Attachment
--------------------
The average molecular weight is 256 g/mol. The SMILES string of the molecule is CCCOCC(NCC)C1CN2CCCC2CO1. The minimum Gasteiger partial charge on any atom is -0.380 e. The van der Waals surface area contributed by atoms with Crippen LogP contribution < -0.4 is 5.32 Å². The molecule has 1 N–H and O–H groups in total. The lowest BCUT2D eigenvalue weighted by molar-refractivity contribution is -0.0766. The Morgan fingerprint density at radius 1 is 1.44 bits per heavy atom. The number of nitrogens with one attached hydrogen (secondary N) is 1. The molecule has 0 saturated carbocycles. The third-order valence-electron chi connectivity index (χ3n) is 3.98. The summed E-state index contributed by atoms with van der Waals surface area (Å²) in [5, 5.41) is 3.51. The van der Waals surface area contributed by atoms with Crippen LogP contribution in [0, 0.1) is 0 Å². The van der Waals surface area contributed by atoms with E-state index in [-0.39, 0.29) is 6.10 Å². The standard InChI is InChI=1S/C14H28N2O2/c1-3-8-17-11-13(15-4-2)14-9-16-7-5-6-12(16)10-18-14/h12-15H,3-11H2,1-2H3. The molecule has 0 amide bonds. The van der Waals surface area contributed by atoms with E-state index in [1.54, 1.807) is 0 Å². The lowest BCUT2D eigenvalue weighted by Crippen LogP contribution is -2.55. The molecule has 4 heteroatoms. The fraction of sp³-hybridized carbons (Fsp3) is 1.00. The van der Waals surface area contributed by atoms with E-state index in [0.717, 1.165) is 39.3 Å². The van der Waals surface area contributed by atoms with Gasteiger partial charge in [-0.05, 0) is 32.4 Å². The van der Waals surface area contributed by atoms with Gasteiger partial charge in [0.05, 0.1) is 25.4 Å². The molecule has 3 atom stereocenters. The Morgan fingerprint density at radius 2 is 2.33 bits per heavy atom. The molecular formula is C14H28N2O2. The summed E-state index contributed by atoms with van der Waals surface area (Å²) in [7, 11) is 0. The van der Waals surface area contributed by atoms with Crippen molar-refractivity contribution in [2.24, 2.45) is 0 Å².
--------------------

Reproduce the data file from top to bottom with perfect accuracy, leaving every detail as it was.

The average molecular weight is 256 g/mol. The SMILES string of the molecule is CCCOCC(NCC)C1CN2CCCC2CO1. The minimum Gasteiger partial charge on any atom is -0.380 e. The van der Waals surface area contributed by atoms with Crippen LogP contribution < -0.4 is 5.32 Å². The molecule has 1 N–H and O–H groups in total. The lowest BCUT2D eigenvalue weighted by molar-refractivity contribution is -0.0766. The Morgan fingerprint density at radius 1 is 1.44 bits per heavy atom. The number of nitrogens with one attached hydrogen (secondary N) is 1. The molecule has 0 saturated carbocycles. The third-order valence-electron chi connectivity index (χ3n) is 3.98. The summed E-state index contributed by atoms with van der Waals surface area (Å²) in [5, 5.41) is 3.51. The van der Waals surface area contributed by atoms with Crippen LogP contribution in [0, 0.1) is 0 Å². The van der Waals surface area contributed by atoms with E-state index in [-0.39, 0.29) is 6.10 Å². The standard InChI is InChI=1S/C14H28N2O2/c1-3-8-17-11-13(15-4-2)14-9-16-7-5-6-12(16)10-18-14/h12-15H,3-11H2,1-2H3. The molecule has 0 amide bonds. The van der Waals surface area contributed by atoms with E-state index in [1.54, 1.807) is 0 Å². The lowest BCUT2D eigenvalue weighted by Crippen LogP contribution is -2.55. The molecule has 4 heteroatoms. The fraction of sp³-hybridized carbons (Fsp3) is 1.00. The van der Waals surface area contributed by atoms with E-state index in [0.717, 1.165) is 39.3 Å². The van der Waals surface area contributed by atoms with Gasteiger partial charge in [-0.05, 0) is 32.4 Å². The van der Waals surface area contributed by atoms with Gasteiger partial charge in [0.05, 0.1) is 25.4 Å². The molecule has 3 atom stereocenters. The Morgan fingerprint density at radius 2 is 2.33 bits per heavy atom. The molecular formula is C14H28N2O2. The summed E-state index contributed by atoms with van der Waals surface area (Å²) in [7, 11) is 0. The van der Waals surface area contributed by atoms with Crippen molar-refractivity contribution in [2.24, 2.45) is 0 Å².